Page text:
Why Seed Clouds

Cloud seeding is also referred to as weather modification. It is a process where we treat specific clouds or cloud systems to attempt to get more precipitation from the clouds. For centuries we have tried to control the weather. It may be the traditional rain dance or more scientific methods, but precipitation is a valued commodity. We seemed to have recognized that all through history.

Modern cloud seeding dates back to the late 1940’s. General Electric Labs had a working facility in Schenectady, New York. Quite by accident when doing another study they notice that dry ice shavings could be converted to super cooled water droplets. This observation led to a series of trials about what affects this could have on clouds and creating precipitation. Functioning cloud seeding programs began for commercial projects around 1950.

What are the most likely uses for cloud seeding? Many of us are familiar with seeding near airports. It can help disperse the fog and increase visibility so airplanes can be less hindered by weather conditions. It can help the storm remain heavy for a few minutes, but pass quickly.

Ski resorts need snow. Seeding the clouds in mountain areas where ski resorts are located is common place. They also use technology to “make” snow with machines. Enhancing the weather is big time business. It can make the difference between a record snow year and an average snow year.

Programs have been designed to help water districts so there can be water for crops and cattle. It helps to fill reservoirs. We can channel the participation to fall where it is most needed.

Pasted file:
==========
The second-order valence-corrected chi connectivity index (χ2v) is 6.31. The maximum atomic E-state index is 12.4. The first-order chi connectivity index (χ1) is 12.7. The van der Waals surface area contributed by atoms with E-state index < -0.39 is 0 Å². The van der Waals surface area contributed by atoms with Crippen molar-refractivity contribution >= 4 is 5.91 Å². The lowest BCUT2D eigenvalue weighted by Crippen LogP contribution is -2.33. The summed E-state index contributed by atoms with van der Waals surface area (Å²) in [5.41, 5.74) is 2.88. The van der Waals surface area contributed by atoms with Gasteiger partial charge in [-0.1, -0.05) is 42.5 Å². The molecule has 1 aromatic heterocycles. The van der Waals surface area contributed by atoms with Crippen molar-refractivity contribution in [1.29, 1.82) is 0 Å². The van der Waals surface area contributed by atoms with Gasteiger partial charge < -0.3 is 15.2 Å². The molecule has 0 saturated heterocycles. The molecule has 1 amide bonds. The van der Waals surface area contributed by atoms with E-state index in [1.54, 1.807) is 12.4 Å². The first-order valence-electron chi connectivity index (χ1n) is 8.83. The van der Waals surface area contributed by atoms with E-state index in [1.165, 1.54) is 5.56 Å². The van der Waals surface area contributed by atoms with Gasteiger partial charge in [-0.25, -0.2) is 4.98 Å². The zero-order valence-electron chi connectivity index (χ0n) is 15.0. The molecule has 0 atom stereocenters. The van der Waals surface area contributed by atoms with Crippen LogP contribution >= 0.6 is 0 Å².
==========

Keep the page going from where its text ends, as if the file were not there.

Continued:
The most common agent used in cloud seeding is silver iodide. These particles are dispersed into the cloud formation, either by ground or airplane, to enhance the amount of moisture being released. If there is no cloud formationin which this process does not work. This is referred to as static cloud seeding.

Another form of cloud seeding is referred to as dynamic cloud seeding. This form of seeding concentrates on enhancing the vertical air currents in clouds. The vertical processing allows more water to move through the cloud and reach the ground. The same chemical is used but the delivery is different.

In Texas the results seemed very dramatic. The seeding increased the maximum height of the clouds by 7%. The areas of the cell were increased by 43%. The duration of the rainfall increased by 36% and the rain volume of the cells were at 130%.

Utah is the second driest state in the United States. There is probably more cloud seeding in this state than any other in the union. It’s a Mecca for the current study and controversy. There are concerns that areas “down wind” of the projects would not receive the normal amount of precipitation expected and that turns the issue into “water rights”, some thing that the western United States have been fighting about for years.

Very few companies are involved in cloud seeding. They are able to charge top dollar for their services and are required to be licensed. With the effects of global warming and other weather issues this is bound to become a more controversial process. in the mean time come join us in the high desert in Utah and enjoy the snow from the seeded clouds.